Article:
In this chapter, I will try and explain how cryptos work (at least in their basic form) in an easily understandable way. If you’re not interested you can skip this part and go directly to Smart Contracts although I’d recommend at least having a basic understanding of what you’re investing in.
As mentioned in Chapter 1: What Are Cryptocurrencies? two of the defining characteristics of cryptos are their security and immutability. But how do they achieve that? Centralized organizations spend large amounts of money on maintaining their security. Despite this, not only are they still vulnerable from outside forces, but they are especially vulnerable to inside forces. If someone has the right keys they can abuse their power for their own benefit. It isn’t comforting to think that all that’s preventing this is a moral conscience or a fear of being caught. With cryptos, this becomes irrelevant as nobody has all the keys. Instead, individuals numbering from the hundreds to the thousands collectively own the keys and are not only rewarded for obeying the rules but penalized for attempting to break them. Let’s look at how this works with an analogy.
Imagine a simple bank where people can deposit their money for safekeeping. The bank writes down all the transactions in a ledger so as to keep track of everything. Unfortunately, a clever thief breaks into the bank’s office and makes some changes to the ledger so that when they go to withdraw their money the next day the somehow have more than they deposited. The bank checks his ledger and everything seems in order.
Now imagine a second situation where we have a bank with 11 different branches. None of the branches trust each other so they come up with a system. Each one decides not only to keep a record of their own transactions but to send a representative to every other branch to independently write down every transaction their colleagues make. This way if there’s a dispute the branches can compare their ledgers and decide by the majority which one is correct. But there’s still a problem: when the representatives are on their way between the branches to compare ledgers they are attacked by the thieves and the ledgers of more than 6 branches are changed. So they add an additional step: at the end of every page of the ledger the banks will put all the values of the transactions from that page into a complex equation and write down what they get in a document for safekeeping. At the end of the next page, they will add up all the values again but also use their answer from the previous page. How does this help anything other than making things more complicated?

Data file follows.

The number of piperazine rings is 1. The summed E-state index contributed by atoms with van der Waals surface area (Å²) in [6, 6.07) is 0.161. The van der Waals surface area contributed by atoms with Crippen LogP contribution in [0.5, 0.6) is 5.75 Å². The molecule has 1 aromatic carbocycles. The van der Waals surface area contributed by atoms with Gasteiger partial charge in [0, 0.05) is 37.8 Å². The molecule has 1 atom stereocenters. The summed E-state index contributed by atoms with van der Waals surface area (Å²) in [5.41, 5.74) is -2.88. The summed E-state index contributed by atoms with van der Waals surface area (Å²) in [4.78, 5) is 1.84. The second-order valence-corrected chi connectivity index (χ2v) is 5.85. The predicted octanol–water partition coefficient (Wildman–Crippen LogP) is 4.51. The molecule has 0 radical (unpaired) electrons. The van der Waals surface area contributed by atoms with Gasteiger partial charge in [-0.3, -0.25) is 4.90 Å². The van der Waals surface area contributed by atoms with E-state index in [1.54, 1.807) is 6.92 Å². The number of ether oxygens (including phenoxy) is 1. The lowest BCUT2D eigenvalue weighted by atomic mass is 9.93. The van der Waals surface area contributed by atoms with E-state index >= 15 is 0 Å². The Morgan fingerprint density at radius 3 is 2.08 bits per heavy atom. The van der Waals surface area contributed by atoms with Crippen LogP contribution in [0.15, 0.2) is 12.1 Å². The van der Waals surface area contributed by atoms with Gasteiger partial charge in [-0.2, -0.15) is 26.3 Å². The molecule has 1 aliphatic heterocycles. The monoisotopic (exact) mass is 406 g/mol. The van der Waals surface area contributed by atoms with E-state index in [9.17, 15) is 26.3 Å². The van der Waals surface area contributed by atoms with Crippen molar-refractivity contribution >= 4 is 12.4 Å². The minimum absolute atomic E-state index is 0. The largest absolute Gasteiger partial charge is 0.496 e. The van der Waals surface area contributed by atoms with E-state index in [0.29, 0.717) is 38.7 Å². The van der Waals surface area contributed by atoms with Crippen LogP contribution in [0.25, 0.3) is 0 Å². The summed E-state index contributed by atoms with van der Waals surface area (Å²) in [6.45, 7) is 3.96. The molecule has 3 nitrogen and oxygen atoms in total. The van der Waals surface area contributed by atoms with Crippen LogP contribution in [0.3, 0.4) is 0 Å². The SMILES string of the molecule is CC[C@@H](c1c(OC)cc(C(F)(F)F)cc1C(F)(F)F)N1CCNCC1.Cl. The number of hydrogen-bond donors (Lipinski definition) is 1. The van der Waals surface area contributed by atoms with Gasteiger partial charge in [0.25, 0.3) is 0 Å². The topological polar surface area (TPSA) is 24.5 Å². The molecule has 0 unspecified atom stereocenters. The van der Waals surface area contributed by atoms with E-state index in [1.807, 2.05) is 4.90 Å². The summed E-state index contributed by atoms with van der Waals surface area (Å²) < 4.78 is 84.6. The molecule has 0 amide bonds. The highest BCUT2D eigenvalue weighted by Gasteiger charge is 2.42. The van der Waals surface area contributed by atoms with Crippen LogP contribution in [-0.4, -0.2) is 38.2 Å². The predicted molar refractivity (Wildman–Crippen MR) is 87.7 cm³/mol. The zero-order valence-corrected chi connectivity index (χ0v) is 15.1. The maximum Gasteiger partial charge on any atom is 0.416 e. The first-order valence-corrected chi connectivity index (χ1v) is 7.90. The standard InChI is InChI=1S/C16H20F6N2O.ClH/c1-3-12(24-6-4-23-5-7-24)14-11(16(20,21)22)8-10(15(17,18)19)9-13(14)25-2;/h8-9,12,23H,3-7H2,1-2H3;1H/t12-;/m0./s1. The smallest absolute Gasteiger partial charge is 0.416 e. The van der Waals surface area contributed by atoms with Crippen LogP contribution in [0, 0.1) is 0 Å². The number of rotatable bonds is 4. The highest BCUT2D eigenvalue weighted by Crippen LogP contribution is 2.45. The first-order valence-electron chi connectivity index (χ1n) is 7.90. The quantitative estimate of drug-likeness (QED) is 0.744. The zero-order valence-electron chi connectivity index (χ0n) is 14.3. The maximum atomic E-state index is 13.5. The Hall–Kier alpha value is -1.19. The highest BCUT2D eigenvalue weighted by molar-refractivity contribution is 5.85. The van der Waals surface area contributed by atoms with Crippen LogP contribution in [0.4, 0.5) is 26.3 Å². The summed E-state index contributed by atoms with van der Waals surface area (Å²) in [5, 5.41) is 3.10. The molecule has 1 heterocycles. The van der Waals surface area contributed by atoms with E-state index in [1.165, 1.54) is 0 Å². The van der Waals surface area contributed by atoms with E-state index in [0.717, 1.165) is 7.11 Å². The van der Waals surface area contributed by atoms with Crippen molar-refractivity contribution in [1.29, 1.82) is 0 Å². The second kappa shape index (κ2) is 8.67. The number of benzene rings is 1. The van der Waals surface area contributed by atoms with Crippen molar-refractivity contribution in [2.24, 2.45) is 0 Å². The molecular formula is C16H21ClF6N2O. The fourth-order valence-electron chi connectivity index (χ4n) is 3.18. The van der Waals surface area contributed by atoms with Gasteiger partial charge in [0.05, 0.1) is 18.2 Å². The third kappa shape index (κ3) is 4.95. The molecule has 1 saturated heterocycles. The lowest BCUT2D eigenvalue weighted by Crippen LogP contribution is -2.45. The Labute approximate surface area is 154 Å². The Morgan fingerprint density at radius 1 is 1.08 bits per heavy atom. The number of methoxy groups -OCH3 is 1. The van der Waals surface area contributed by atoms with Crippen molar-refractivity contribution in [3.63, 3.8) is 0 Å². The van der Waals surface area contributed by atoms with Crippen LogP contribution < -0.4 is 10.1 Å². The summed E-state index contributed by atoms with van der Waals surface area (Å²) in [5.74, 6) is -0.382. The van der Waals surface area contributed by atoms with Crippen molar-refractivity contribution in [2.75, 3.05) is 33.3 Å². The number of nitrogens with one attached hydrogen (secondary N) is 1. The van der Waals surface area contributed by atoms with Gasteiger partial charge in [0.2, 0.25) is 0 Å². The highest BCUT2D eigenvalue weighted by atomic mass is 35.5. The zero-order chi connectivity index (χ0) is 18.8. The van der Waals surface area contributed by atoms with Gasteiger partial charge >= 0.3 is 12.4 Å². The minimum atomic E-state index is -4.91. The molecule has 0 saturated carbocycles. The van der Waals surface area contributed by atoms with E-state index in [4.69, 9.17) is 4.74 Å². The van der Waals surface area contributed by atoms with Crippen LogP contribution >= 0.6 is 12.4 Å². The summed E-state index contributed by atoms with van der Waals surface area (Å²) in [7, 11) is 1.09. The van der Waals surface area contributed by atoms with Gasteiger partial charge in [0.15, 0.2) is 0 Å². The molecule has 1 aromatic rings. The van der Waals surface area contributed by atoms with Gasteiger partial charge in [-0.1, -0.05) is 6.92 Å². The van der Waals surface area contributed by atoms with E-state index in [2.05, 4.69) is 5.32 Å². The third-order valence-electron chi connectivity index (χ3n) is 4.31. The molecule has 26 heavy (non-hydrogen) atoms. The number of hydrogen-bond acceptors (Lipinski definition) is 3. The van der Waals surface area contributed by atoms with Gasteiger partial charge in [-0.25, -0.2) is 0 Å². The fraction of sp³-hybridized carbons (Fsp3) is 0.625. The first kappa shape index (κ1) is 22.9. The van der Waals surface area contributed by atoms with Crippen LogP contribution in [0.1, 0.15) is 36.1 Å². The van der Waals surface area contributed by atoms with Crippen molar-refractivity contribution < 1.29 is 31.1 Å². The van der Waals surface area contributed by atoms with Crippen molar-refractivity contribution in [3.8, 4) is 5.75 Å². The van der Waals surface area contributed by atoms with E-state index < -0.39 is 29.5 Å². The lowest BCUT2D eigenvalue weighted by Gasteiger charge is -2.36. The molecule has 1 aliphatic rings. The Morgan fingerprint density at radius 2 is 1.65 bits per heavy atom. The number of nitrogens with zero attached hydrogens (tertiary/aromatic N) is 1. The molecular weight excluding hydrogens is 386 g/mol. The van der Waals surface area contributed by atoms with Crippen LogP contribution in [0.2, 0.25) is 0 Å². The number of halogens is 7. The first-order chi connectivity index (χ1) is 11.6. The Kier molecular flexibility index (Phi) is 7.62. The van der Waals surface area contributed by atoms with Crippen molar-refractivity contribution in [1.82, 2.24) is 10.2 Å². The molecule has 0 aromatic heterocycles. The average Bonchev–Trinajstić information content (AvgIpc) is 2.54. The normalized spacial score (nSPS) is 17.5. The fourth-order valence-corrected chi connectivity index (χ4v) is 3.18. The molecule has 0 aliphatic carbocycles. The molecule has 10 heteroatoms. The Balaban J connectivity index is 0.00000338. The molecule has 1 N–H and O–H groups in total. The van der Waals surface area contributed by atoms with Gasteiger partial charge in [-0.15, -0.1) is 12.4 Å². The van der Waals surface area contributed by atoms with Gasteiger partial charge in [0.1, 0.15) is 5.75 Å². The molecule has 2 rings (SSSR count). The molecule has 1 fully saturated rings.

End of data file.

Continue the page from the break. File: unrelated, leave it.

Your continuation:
Now when a band of thieves attacks the representatives they not only have to change the entries but make sure that the changes they make still give the same answer when they’re put into the complex equation. This takes the thieves a long time, several weeks in fact. Long before that point, the bank realizes something is wrong and takes out one of the many copies of the ledger.
There is actually one more thing which makes the system even safer. To stop the bank from colluding against their customers the branches are offered a reward every time they agree with the majority of the other banks if they are in the minority they are fined. It turns out to be much more beneficial for the branches to play by the rules than try to break them.
In the next section, we will see how this analogy relates to “the blockchain” (the system of ledgers) and the differences between consensus methods.
Below is a very good instructional video from Ivan on Tech explaining this in a slightly different context. This problem is commonly known as “The Byzantine Generals Problem”. His channel is a very informative and objective look at cryptos for those of you who understand the basics.